“This is the most peaceful, most beautifullest place I’ve ever been.”
It was a big statement coming from a little guy who, since birth, has traveled all over the world. Yet it was here, in Memphis, where he found his paradise- known by its proper name of Shelby Farms Park. While we swung back and forth on a big swing overlooking the lake, I thought about the many names I’d seen on plaques placed strategically throughout the park, on the sides of benches and on buildings’ facades. I considered that because of the generosity of these named donors, and many more who have chosen to remain anonymous, we have one of the most beautiful outdoor spaces in the country right in our own backyard. Because of their generosity, they will impact the lives of countless complete strangers for an indefinite amount of time, adding to their legacies in a way that will last well beyond a physical presence here on earth. As I watched small waves move across the lake which glistened under a bright sun, my mind drifted onto this notion of legacy- and stayed there.
In less than two weeks our world has lost four people who created extraordinary legacies out of their lives: Kofi Annan, former Secretary-General of the United Nations and a 2001 Nobel Peace Prize recipient; Aretha Franklin, recipient of the Presidential Medal of Honor and named the “no. 1 greatest singer of all time” by Rolling Stone magazine; Neil Simon, the playwright and screenwriter who received more Oscar and Tony nominations combined than any other writer in history; and former United States Senator John McCain, who survived five and a half years as a POW (Prisoner of War) in Vietnam before coming home and going on to serve his country for over three decades in various political offices.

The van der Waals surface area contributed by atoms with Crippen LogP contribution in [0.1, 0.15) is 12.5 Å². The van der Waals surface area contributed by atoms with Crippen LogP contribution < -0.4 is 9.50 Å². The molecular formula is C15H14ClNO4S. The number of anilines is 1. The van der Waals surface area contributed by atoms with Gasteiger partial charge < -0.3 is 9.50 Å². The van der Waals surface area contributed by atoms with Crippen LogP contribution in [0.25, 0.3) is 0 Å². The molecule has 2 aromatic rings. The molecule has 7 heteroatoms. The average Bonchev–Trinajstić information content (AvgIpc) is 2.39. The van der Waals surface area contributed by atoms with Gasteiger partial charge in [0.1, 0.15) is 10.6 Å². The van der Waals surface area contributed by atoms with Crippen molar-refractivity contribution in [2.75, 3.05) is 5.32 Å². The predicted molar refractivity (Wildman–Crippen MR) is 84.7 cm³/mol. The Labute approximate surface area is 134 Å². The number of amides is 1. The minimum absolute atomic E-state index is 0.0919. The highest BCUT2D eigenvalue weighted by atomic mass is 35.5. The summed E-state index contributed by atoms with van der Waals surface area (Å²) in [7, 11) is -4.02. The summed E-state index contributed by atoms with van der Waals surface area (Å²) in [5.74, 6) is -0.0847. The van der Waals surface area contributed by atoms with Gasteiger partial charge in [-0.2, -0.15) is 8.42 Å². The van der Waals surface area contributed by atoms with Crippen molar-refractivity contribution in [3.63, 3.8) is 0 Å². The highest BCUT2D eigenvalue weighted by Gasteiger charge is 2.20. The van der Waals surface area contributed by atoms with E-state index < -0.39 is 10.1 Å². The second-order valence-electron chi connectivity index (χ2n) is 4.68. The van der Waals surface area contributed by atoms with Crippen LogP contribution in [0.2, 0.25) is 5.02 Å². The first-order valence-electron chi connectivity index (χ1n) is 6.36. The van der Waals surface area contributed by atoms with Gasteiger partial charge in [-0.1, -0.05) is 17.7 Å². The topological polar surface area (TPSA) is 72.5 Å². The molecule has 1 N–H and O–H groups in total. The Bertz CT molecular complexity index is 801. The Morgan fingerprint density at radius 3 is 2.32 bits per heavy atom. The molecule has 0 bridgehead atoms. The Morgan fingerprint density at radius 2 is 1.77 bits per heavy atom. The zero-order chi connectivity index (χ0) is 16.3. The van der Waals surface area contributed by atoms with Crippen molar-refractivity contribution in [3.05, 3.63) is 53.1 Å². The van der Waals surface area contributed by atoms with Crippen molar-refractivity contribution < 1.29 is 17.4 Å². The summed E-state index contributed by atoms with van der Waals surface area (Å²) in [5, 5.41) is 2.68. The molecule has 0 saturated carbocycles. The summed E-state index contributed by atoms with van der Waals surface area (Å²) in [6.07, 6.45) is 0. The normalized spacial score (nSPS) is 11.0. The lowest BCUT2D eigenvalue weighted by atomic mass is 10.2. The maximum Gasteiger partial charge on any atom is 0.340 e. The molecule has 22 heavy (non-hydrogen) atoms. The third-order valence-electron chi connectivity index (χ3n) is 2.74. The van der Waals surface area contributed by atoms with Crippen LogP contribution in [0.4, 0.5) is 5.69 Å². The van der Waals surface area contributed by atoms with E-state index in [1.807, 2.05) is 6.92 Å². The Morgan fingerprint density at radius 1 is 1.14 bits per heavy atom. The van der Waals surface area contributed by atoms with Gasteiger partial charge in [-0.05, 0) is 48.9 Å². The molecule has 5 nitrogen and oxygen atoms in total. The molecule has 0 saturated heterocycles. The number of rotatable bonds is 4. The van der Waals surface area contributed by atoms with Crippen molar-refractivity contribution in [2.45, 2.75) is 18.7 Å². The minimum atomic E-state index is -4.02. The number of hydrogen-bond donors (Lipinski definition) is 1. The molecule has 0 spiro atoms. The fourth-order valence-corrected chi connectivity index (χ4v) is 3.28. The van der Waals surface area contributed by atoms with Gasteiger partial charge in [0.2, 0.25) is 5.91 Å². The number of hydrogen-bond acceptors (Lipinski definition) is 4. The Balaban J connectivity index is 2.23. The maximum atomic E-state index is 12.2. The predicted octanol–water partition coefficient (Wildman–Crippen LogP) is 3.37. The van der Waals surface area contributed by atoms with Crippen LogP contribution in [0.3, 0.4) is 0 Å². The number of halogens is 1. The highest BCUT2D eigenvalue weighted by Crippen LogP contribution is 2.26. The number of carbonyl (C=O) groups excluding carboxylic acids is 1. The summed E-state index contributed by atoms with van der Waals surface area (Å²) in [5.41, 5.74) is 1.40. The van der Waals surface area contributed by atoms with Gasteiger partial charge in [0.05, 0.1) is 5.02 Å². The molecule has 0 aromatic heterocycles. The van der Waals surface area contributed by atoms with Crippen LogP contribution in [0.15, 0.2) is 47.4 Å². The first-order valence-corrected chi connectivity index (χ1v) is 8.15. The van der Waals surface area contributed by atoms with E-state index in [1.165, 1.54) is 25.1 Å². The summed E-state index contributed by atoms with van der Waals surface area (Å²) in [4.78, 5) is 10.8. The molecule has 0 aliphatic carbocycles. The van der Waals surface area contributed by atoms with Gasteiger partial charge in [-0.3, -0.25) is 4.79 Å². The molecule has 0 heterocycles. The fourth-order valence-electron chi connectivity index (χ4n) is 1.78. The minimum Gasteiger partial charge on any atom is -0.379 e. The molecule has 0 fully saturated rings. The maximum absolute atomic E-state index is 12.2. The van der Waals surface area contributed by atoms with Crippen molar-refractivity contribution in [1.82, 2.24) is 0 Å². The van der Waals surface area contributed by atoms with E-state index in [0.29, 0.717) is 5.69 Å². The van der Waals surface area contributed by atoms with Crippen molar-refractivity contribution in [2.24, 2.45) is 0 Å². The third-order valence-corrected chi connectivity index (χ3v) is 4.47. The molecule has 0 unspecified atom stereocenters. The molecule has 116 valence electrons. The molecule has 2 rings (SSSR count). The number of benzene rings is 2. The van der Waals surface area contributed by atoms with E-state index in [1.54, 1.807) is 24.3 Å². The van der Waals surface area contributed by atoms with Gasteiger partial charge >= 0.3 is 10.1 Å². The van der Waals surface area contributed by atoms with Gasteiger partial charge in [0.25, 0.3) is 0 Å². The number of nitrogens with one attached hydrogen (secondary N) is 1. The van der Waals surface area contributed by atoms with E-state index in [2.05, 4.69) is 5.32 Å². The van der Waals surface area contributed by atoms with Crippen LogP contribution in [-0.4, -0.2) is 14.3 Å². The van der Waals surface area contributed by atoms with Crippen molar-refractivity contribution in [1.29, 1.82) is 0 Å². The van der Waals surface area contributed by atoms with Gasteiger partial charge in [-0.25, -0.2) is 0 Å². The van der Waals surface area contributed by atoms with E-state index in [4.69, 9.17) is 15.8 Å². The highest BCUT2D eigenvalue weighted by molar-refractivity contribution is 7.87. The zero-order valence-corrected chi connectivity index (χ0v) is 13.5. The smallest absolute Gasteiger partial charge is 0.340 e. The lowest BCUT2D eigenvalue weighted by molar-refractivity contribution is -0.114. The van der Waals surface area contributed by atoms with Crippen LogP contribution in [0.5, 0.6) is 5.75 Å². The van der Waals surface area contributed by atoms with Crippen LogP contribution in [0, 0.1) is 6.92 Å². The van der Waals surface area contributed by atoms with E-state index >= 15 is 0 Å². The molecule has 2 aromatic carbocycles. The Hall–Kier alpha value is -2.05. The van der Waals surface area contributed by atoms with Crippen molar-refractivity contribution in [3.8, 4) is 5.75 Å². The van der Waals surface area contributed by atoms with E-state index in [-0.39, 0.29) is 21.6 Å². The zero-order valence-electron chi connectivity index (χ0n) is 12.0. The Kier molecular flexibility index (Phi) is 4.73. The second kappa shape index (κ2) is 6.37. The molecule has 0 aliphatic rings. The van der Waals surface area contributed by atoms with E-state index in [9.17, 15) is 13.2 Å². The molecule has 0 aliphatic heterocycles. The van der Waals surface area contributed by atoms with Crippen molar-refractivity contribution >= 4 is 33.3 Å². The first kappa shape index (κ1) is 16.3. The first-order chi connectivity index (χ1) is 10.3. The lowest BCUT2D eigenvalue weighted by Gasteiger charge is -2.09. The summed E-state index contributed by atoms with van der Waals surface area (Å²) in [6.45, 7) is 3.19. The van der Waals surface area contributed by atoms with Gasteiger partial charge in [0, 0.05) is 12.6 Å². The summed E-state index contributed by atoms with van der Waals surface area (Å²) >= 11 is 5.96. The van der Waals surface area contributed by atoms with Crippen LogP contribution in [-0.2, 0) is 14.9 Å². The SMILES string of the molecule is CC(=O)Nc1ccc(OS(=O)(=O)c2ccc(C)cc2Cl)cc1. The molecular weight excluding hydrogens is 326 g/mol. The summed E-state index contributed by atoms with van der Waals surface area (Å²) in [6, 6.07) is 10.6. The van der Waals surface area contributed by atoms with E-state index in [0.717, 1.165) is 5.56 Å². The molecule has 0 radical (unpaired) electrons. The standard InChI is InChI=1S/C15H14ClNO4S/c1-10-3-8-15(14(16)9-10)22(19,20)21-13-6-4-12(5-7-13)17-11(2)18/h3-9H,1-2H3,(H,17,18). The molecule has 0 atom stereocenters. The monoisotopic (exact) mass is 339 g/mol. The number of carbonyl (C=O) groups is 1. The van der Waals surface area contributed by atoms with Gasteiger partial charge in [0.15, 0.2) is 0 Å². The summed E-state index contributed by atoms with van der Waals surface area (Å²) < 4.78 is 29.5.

I believe that when we reflect on these lives, whether through the eyes of history or American pop culture, we will remember them mostly not for what they did wrong but for all they did right. We will focus not on what we considered to be their shortcomings but on all the ways they stood up and spoke out, at one point or another, to make this world a better place. While we may not have always agreed with their decisions, I believe we can agree that they operated from a place of principle, a position of integrity and virtue that, while not always the most popular, was often the most powerful.
As we continued swinging back and forth, the sun now setting over the lake, I wished I’d visited Shelby Farms Park more often (though it certainly isn’t too late to start.) I really had no idea, even after reading the many articles about its renovations and expansion, just how beautiful it is. It is a place that must be experienced, not simply read about, and it is a place that would not exist in its current splendor if it weren’t for those who chose to sow into the lives of others through their giving of time and resources. I reflected on that, too, wondering what legacy I might leave behind through my words and actions: by standing up and speaking out, or by sowing and giving in ways that impact complete strangers in the most beautiful of ways. Just as Shelby Farms and so many of its supporters have done.
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